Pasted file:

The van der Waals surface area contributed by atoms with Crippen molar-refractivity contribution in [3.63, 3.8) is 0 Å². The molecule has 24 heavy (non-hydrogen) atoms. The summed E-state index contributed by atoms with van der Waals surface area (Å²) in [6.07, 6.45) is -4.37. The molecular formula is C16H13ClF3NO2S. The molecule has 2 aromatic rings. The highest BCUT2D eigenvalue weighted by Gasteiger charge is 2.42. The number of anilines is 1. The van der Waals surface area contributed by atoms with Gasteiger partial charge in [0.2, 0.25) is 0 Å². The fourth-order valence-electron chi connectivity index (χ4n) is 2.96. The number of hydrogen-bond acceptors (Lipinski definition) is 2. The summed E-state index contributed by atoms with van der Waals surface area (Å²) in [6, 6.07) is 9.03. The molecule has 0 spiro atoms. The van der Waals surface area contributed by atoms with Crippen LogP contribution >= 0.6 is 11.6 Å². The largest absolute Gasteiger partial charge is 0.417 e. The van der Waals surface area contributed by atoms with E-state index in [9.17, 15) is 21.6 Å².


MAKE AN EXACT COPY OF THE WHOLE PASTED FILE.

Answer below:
The van der Waals surface area contributed by atoms with Crippen molar-refractivity contribution in [3.63, 3.8) is 0 Å². The molecule has 24 heavy (non-hydrogen) atoms. The summed E-state index contributed by atoms with van der Waals surface area (Å²) in [6.07, 6.45) is -4.37. The molecular formula is C16H13ClF3NO2S. The molecule has 2 aromatic rings. The highest BCUT2D eigenvalue weighted by Gasteiger charge is 2.42. The number of anilines is 1. The van der Waals surface area contributed by atoms with Gasteiger partial charge in [0.2, 0.25) is 0 Å². The fourth-order valence-electron chi connectivity index (χ4n) is 2.96. The number of hydrogen-bond acceptors (Lipinski definition) is 2. The summed E-state index contributed by atoms with van der Waals surface area (Å²) in [6, 6.07) is 9.03. The molecule has 0 spiro atoms. The van der Waals surface area contributed by atoms with Crippen LogP contribution >= 0.6 is 11.6 Å². The largest absolute Gasteiger partial charge is 0.417 e. The van der Waals surface area contributed by atoms with E-state index in [9.17, 15) is 21.6 Å².